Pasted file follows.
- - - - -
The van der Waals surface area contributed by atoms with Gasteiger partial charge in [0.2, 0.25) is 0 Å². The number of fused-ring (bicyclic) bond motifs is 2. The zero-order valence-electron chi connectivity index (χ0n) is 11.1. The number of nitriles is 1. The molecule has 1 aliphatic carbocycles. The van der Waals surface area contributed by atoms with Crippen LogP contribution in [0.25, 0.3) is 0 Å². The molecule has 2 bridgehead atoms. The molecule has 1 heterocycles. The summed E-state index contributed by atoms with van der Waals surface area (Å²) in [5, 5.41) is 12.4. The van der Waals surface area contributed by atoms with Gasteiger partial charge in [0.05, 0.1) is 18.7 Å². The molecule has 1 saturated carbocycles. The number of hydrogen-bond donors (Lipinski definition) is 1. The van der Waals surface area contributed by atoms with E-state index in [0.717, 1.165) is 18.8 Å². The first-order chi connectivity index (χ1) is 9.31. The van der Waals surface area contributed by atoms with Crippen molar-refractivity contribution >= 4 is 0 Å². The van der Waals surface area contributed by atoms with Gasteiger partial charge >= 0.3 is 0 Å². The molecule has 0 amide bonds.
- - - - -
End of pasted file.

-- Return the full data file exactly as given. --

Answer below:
The van der Waals surface area contributed by atoms with Gasteiger partial charge in [0.2, 0.25) is 0 Å². The number of fused-ring (bicyclic) bond motifs is 2. The zero-order valence-electron chi connectivity index (χ0n) is 11.1. The number of nitriles is 1. The molecule has 1 aliphatic carbocycles. The van der Waals surface area contributed by atoms with Crippen LogP contribution in [0.25, 0.3) is 0 Å². The molecule has 2 bridgehead atoms. The molecule has 1 heterocycles. The summed E-state index contributed by atoms with van der Waals surface area (Å²) in [5, 5.41) is 12.4. The van der Waals surface area contributed by atoms with Gasteiger partial charge in [0.05, 0.1) is 18.7 Å². The molecule has 1 saturated carbocycles. The number of hydrogen-bond donors (Lipinski definition) is 1. The van der Waals surface area contributed by atoms with E-state index in [0.717, 1.165) is 18.8 Å². The first-order chi connectivity index (χ1) is 9.31. The van der Waals surface area contributed by atoms with Crippen molar-refractivity contribution >= 4 is 0 Å². The van der Waals surface area contributed by atoms with Gasteiger partial charge >= 0.3 is 0 Å². The molecule has 0 amide bonds.